On-the-Go Produce Snacks Become Big Business

NEW YORK — Produce is beginning to make a name for itself when it comes to snacking.

While not as big as the salty snack category, the "snackable" fruit and vegetable category saw sales reach $16.3 billion in the year ended May 27, according to The Nielsen Co.

However, acknowledging that not every produce sale is meant to serve as a snack, Nielsen noted that the "on-the-go" snacking sub-category is a $1.1-billion area, and it posted a compound annual growth rate of more than 10 percent every year between 2012 and 2016.

Tapping into the growth, manufacturers and retailers added 900 new snacking items to grocery shelves over that period, 600 of which were individual servings of fresh cut fruit — with and without additional items, according to the New York-based market research firm.

Fruit Snack Sales

On a national level, 32 percent of U.S. homes buy on-the-go produce snacks an average of 3.1 times per year. While families are clear stand-out buyers, younger generations and multicultural households also buy more on-the-go produce snacks than the average U.S. household, Nielsen noted.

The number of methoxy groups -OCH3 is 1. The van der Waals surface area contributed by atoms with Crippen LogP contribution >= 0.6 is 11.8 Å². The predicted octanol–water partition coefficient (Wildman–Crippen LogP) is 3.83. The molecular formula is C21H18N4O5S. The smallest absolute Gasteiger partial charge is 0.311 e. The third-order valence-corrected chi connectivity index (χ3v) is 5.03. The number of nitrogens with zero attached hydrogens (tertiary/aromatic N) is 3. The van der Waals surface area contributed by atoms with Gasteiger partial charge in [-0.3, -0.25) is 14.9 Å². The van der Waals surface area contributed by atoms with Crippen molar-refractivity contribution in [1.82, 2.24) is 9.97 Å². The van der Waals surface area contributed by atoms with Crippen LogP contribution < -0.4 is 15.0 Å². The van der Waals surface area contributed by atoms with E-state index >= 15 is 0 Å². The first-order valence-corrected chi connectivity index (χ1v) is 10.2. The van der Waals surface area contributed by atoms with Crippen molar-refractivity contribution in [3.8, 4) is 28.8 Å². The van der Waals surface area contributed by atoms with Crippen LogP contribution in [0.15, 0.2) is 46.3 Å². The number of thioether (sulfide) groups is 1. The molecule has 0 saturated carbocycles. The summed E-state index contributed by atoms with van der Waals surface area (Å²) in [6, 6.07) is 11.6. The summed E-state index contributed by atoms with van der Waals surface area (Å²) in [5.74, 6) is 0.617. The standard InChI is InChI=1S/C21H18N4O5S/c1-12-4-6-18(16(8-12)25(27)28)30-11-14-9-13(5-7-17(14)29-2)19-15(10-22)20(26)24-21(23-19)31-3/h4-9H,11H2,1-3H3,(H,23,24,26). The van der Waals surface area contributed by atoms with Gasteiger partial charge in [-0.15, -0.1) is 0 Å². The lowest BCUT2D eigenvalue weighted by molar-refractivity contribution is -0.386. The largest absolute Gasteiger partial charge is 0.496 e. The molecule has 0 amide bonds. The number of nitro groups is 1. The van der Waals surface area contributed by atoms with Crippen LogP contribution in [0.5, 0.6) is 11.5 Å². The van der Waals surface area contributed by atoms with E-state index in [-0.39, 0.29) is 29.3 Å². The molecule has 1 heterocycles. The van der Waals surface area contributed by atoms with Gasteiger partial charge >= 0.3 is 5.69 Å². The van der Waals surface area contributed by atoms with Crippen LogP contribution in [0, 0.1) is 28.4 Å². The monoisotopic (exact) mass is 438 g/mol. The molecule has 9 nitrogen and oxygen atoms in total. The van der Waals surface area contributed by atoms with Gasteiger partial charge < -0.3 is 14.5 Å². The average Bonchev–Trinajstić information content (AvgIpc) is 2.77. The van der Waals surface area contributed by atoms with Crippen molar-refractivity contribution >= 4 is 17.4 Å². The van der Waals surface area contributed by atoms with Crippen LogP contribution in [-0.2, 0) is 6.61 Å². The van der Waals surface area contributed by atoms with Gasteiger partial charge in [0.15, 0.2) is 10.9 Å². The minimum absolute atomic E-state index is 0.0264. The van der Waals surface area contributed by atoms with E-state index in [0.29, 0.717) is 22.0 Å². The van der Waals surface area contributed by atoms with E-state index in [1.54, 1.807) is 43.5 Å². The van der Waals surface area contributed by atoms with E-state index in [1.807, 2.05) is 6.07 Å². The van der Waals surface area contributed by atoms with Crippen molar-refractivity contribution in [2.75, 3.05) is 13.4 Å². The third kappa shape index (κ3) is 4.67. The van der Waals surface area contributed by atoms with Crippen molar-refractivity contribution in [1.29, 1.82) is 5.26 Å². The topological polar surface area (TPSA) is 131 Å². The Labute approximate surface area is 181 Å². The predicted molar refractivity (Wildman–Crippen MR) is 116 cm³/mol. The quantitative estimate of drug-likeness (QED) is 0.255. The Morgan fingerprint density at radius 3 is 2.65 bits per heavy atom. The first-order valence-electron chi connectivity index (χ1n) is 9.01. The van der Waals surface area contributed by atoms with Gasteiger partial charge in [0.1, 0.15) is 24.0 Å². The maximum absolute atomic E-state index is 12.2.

Looking at share of on-the-go produce snacking dollars, fresh fruit is the winner with 44 percent of on-the-go produce snacking is attributed to fruit options. According to the numbers, sales of on-the-go fruit snacks are also up 17 percent from last May.

Comparatively, 17 percent of on-the-go snacking dollars come from fresh vegetables. The disparity is in large part attributed to four times more snacking fruit items on the shelves than their vegetable counterparts, the firm noted.

Nielsen offered several key tips for retailers and manufacturers:

  • Have options; variety is key. Healthful snacking transcends all retail outlets and can serve as a key point of differentiation within the produce department.
  • Stay tuned in to potential mismatches between snacking and produce consumption trends.
  • Private-label and unbranded options represent a possible opportunity to produce options in house to build market share and sales.
  • There is room for improvement in branded snacking sales.
  • Understanding who, how, where and why shoppers choose different items for snacking can help uncover new opportunities for distribution, innovation and marketing to ensure success on an already crowded shelf.